A New Metric For Banks And Credit Unions: Referral Performance Score

Regular readers of this blog know how much I detest the Net Promoter Score. Biggest management scam of the century in my book. 

There are a number of reasons why I dislike the metric, including my contention that measuring intentions isn’t as useful as measuring behavior. 

After all, I intend to lose weight, exercise more, eat right, stop smoking, work harder, be a better husband/father/work colleague, and make the world a better place. 

In that context, FIs should track a new metric: Referral Performance Score:

RPS = % of customers/members that refer friends/family to the bank/credit union x % of referrers that grow their relationship (by increasing account balances and/or adding new accounts)

Based on a recent survey of more than 1,000 US consumers conducted by Aite Group, I calculated the Referral Performance Score for Large Banks and Credit Unions (based on respondents’ indication of which type of institution they consider to be their primary FI). 

The result is good news/bad news for credit unions, and bad news/good news for large banks. 

Here’s what the chart says: Only about one-third of large bank customers referred their primary bank to family/friends in the past year, in contrast to the nearly half of credit union members who consider their CU to be their primary FI that did so. (Note: this does not represent all credit union members).

However: Among referrers, of those whose primary FI is a large bank, one in five grew their relationship with that FI (by increasing account balances and/or number of accounts). On the other hand, less than 10% of CU primary members that referred their CU grew their CU relationship.

Multiply the two percentages together to calculate the Referral Performance Score. A high RPS score means that a lot of people are referring AND growing their relationships. 


Bottom line: While a lot of CU primary members refer their CU to family and friends, few of them are growing their own relationships. In contrast, even though a smaller percentage of large bank primary customers refer the bank, a much higher percentage are growing their own relationship.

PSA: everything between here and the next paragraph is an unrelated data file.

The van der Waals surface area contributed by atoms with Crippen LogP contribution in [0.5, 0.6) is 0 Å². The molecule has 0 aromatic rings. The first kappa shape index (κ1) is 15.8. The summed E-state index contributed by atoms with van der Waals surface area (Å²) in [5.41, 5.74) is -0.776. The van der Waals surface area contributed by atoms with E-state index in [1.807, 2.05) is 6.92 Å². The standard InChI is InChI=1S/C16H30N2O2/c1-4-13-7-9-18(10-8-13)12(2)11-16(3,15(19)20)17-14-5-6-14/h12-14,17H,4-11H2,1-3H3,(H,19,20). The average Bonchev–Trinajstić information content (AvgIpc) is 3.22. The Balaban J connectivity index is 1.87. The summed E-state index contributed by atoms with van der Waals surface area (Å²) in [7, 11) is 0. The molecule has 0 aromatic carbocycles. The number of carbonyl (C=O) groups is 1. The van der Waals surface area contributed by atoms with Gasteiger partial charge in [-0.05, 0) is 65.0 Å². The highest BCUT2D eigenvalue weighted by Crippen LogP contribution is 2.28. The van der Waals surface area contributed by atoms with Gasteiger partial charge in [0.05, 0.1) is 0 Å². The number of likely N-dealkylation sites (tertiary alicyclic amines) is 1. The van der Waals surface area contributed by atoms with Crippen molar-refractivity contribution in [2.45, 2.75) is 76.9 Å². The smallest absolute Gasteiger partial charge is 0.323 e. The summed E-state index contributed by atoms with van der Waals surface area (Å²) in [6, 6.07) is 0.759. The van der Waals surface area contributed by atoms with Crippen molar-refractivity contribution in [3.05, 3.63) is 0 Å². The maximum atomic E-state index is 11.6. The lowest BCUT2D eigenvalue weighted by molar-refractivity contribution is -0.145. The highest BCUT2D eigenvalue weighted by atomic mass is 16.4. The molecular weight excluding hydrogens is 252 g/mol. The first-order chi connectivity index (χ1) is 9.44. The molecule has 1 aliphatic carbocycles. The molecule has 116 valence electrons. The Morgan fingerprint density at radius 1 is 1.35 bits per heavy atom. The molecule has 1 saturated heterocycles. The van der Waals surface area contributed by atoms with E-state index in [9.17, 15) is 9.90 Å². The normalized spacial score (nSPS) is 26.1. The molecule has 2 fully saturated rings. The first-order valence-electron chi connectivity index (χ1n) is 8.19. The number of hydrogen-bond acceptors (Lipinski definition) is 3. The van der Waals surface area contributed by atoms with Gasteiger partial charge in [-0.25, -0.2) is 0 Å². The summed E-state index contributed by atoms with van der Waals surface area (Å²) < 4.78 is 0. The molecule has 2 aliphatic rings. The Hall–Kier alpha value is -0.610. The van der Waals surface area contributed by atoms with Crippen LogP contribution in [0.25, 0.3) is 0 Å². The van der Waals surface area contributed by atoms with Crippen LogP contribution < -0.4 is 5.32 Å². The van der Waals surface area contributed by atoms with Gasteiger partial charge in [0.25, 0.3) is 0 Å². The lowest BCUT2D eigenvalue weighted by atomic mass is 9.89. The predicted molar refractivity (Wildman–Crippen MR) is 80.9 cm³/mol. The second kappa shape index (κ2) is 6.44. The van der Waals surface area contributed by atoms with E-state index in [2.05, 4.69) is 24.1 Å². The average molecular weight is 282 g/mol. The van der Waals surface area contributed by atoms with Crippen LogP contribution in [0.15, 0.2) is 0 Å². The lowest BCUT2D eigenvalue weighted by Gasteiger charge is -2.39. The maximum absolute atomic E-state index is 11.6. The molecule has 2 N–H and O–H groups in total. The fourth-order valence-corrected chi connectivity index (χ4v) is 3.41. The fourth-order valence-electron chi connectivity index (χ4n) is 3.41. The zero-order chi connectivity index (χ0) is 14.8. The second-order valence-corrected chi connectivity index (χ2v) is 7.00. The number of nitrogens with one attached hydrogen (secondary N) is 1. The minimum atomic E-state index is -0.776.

A lot of people referring but not growing their own relationship is suboptimal, as is a large percentage growing their relationship but not referring (although I’ll take the latter any day of the week). 

If I could do the research over, I’d ask respondents to be more specific about how many referrals they provided (but you, as bankers and creditunionistas should be tracking that already, right?). That would enable me to calculate a more robust relationship performance score. 

The weakness in the current calculation notwithstanding, Referral Performance Score is far superior to the hokey-pokey net promoter score (put your left foot in, take your left foot, and shake it all around). 

Segmenting customers/members into a 2×2 quadrant based on referred/didn’t refer and grew relationship/didn’t grow relationship can give banks and credit unions an opportunity to understand the differences in demographics between the segments, track progress over time, and understand why customers who grow their relationship aren’t providing referrals, and understand why customers who provide referrals but aren’t growing their relationship, aren’t.

Ron ShevlinRon Shevlin is Director of Research at Cornerstone Advisors. Check out more of his ideas and research on Cornerstone's Insight Vault. And don't forget to follow him on Twitter at @rshevlin.

This article was originally published on June 4, 2012. All content © 2018 by The Financial Brand and may not be reproduced by any means without permission.


  1. Roger Conant says:

    This is a super measure. If I had to pick one…I’d pick members who grew their relationship…hands down! Just my two cents.

  2. Ron –

    You often write about the weak logic behind the numbers people use to justify their social or other marketing ideas.

    I think you might like this post: http://wp.me/p2r2YP-5M. I’m working on a hobby of putting into a blog environment criticisms and commentary on economics and economists that my father wrote from the lat ’70’s until around 2000.


    Doug Brockway

  3. Actual behavior (that can be quantified) versus intended behavior (that is more “pie in the sky”) is a hands-down better method of tracking consumer mood.

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